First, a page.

Reviewer Comments:

The review extracted information and data for AA plus DHA and control group only. AA oil group was not of our interest.

Poor reporting of mother's demographic, anthropmetric, and health data.



Quality Criteria Checklist: Primary Research
Relevance Questions
  1. Would implementing the studied intervention or procedure (if found successful) result in improved outcomes for the patients/clients/population group? (Not Applicable for some epidemiological studies) Yes
  2. Did the authors study an outcome (dependent variable) or topic that the patients/clients/population group would care about? Yes
  3. Is the focus of the intervention or procedure (independent variable) or topic of study a common issue of concern to dieteticspractice? Yes
  4. Is the intervention or procedure feasible? (NA for some epidemiological studies) Yes
Validity Questions
1. Was the research question clearly stated? Yes
  1.1. Was (were) the specific intervention(s) or procedure(s) [independent variable(s)] identified? Yes
  1.2. Was (were) the outcome(s) [dependent variable(s)] clearly indicated? Yes
  1.3. Were the target population and setting specified? Yes
2. Was the selection of study subjects/patients free from bias? No
  2.1. Were inclusion/exclusion criteria specified (e.g., risk, point in disease progression, diagnostic or prognosis criteria), and with sufficient detail and without omitting criteria critical to the study? No
  2.2. Were criteria applied equally to all study groups? ???
  2.3. Were health, demographics, and other characteristics of subjects described? No
  2.4. Were the subjects/patients a representative sample of the relevant population? ???
3. Were study groups comparable? Yes
  3.1. Was the method of assigning subjects/patients to groups described and unbiased? (Method of randomization identified if RCT) Yes
  3.2. Were distribution of disease status, prognostic factors, and other factors (e.g., demographics) similar across study groups at baseline? Yes
  3.3. Were concurrent controls or comparisons used? (Concurrent preferred over historical control or comparison groups.) Yes
  3.4. If cohort study or cross-sectional study, were groups comparable on important confounding factors and/or were preexisting differences accounted for by using appropriate adjustments in statistical analysis? N/A
  3.5. If case control study, were potential confounding factors comparable for cases and controls? (If case series or trial with subjects serving as own control, this criterion is not applicable.) N/A
  3.6. If diagnostic test, was there an independent blind comparison with an appropriate reference standard (e.g., "gold standard")? N/A
4. Was method of handling withdrawals described? Yes
  4.1. Were follow-up methods described and the same for all groups? Yes
  4.2. Was the number, characteristics of withdrawals (i.e., dropouts, lost to follow up, attrition rate) and/or response rate (cross-sectional studies) described for each group? (Follow up goal for a strong study is 80%.) Yes
  4.3. Were all enrolled subjects/patients (in the original sample) accounted for? Yes
  4.4. Were reasons for withdrawals similar across groups? Yes
  4.5. If diagnostic test, was decision to perform reference test not dependent on results of test under study? N/A
5. Was blinding used to prevent introduction of bias? No
  5.1. In intervention study, were subjects, clinicians/practitioners, and investigators blinded to treatment group, as appropriate? No
  5.2. Were data collectors blinded for outcomes assessment? (If outcome is measured using an objective test, such as a lab value, this criterion is assumed to be met.) N/A
  5.3. In cohort study or cross-sectional study, were measurements of outcomes and risk factors blinded? N/A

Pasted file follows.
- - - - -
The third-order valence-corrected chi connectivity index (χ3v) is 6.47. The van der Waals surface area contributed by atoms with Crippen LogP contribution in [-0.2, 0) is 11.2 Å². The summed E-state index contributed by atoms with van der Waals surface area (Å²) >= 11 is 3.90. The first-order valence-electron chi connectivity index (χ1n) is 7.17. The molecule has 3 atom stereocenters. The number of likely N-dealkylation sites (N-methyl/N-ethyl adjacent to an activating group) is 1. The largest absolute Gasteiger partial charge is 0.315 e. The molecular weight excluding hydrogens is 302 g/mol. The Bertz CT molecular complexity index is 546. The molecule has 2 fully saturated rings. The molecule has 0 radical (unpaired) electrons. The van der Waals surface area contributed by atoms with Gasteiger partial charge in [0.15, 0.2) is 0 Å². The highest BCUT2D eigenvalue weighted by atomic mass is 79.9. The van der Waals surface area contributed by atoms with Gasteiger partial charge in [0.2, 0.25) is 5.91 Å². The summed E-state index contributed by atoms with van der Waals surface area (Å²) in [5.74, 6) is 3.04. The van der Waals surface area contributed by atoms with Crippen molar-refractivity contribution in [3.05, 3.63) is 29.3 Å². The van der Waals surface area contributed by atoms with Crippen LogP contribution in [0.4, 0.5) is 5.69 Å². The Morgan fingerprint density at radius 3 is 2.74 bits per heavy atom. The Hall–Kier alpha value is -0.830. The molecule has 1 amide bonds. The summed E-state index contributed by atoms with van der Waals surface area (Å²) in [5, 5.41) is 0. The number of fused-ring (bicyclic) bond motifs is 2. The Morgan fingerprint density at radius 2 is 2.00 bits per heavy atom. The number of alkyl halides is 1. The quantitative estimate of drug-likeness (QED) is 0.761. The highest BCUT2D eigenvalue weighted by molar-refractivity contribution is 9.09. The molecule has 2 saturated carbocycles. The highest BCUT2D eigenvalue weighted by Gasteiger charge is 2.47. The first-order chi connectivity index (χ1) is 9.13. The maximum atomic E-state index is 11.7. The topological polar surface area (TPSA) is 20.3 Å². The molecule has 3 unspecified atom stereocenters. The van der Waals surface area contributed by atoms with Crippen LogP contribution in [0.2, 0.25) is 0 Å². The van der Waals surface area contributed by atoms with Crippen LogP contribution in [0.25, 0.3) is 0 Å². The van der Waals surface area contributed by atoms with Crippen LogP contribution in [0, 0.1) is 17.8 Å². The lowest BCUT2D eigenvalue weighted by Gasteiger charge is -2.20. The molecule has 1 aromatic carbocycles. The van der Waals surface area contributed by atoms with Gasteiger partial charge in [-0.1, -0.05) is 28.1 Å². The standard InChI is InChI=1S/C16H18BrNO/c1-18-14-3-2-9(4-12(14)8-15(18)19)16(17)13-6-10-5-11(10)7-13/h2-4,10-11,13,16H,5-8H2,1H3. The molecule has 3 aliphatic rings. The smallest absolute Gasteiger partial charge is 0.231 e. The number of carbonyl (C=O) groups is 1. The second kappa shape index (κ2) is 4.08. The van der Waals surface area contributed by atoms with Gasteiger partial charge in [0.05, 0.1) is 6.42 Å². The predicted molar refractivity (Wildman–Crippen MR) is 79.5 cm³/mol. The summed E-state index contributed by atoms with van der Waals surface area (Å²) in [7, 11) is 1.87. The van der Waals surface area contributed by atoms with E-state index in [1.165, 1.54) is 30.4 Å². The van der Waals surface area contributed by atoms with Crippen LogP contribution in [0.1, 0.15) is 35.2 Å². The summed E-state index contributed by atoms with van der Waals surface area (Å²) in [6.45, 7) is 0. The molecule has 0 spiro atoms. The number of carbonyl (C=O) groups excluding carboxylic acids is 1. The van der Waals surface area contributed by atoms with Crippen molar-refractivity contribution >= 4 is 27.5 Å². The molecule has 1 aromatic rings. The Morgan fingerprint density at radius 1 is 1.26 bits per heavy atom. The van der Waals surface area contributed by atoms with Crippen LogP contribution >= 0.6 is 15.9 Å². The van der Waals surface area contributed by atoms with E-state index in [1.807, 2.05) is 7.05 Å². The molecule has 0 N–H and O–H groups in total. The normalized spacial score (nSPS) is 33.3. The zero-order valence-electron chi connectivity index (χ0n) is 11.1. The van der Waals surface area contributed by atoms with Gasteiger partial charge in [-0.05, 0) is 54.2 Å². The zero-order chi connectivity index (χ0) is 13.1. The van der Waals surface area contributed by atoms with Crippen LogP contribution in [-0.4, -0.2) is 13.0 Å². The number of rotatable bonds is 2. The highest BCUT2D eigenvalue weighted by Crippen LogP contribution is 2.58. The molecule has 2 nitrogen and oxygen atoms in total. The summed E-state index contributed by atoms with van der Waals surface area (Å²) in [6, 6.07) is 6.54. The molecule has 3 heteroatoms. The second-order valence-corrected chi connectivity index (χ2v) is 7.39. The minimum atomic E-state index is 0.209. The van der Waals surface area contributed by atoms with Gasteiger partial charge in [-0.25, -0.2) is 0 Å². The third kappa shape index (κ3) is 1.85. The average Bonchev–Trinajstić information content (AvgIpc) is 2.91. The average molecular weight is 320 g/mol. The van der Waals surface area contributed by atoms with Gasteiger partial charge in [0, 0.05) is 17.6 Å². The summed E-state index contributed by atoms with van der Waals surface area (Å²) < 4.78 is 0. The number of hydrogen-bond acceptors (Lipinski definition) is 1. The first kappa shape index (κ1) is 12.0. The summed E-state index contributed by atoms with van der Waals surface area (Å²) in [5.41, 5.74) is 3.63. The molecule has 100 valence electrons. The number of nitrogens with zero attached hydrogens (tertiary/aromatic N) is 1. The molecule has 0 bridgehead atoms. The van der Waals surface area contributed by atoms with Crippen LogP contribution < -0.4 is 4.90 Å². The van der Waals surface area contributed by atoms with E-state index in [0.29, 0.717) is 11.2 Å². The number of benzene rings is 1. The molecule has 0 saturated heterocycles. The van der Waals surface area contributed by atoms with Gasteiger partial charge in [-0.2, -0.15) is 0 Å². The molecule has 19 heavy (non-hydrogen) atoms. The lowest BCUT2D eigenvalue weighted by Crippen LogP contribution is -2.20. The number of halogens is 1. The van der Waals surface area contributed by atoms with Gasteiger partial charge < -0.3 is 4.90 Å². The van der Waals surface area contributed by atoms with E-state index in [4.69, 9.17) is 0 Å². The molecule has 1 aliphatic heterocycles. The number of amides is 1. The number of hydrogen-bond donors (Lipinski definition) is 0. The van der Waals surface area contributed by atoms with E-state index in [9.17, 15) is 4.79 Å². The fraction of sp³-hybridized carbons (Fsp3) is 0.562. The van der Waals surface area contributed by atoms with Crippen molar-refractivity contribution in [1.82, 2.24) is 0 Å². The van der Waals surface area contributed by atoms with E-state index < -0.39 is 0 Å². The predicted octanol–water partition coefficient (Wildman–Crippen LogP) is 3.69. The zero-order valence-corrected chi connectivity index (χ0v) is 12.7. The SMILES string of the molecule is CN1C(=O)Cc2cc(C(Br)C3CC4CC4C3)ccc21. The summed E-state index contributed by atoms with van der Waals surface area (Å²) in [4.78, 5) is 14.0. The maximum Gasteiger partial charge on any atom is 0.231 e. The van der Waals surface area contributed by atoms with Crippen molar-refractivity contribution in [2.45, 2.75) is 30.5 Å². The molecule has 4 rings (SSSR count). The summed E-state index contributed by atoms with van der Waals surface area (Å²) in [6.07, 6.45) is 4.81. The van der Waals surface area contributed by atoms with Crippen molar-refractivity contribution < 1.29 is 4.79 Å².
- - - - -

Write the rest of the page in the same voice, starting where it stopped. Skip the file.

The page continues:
5.4. In case control study, was case definition explicit and case ascertainment not influenced by exposure status? N/A
  5.5. In diagnostic study, were test results blinded to patient history and other test results? N/A
6. Were intervention/therapeutic regimens/exposure factor or procedure and any comparison(s) described in detail? Were interveningfactors described? Yes
  6.1. In RCT or other intervention trial, were protocols described for all regimens studied? Yes
  6.2. In observational study, were interventions, study settings, and clinicians/provider described? N/A
  6.3. Was the intensity and duration of the intervention or exposure factor sufficient to produce a meaningful effect? Yes
  6.4. Was the amount of exposure and, if relevant, subject/patient compliance measured? Yes
  6.5. Were co-interventions (e.g., ancillary treatments, other therapies) described? Yes
  6.6. Were extra or unplanned treatments described? N/A
  6.7. Was the information for 6.4, 6.5, and 6.6 assessed the same way for all groups? Yes
  6.8. In diagnostic study, were details of test administration and replication sufficient? N/A
7. Were outcomes clearly defined and the measurements valid and reliable? Yes
  7.1. Were primary and secondary endpoints described and relevant to the question? Yes
  7.2. Were nutrition measures appropriate to question and outcomes of concern? Yes
  7.3. Was the period of follow-up long enough for important outcome(s) to occur? Yes
  7.4. Were the observations and measurements based on standard, valid, and reliable data collection instruments/tests/procedures? Yes
  7.5. Was the measurement of effect at an appropriate level of precision? Yes
  7.6. Were other factors accounted for (measured) that could affect outcomes? Yes
  7.7. Were the measurements conducted consistently across groups? Yes
8. Was the statistical analysis appropriate for the study design and type of outcome indicators? Yes
  8.1. Were statistical analyses adequately described and the results reported appropriately? Yes
  8.2. Were correct statistical tests used and assumptions of test not violated? Yes
  8.3. Were statistics reported with levels of significance and/or confidence intervals? Yes
  8.4. Was "intent to treat" analysis of outcomes done (and as appropriate, was there an analysis of outcomes for those maximally exposed or a dose-response analysis)? Yes
  8.5. Were adequate adjustments made for effects of confounding factors that might have affected the outcomes (e.g., multivariate analyses)? N/A
  8.6. Was clinical significance as well as statistical significance reported? Yes
  8.7. If negative findings, was a power calculation reported to address type 2 error? N/A
9. Are conclusions supported by results with biases and limitations taken into consideration? Yes
  9.1. Is there a discussion of findings? Yes
  9.2. Are biases and study limitations identified and discussed? Yes
10. Is bias due to study's funding or sponsorship unlikely? Yes
  10.1. Were sources of funding and investigators' affiliations described? Yes
  10.2. Was the study free from apparent conflict of interest? Yes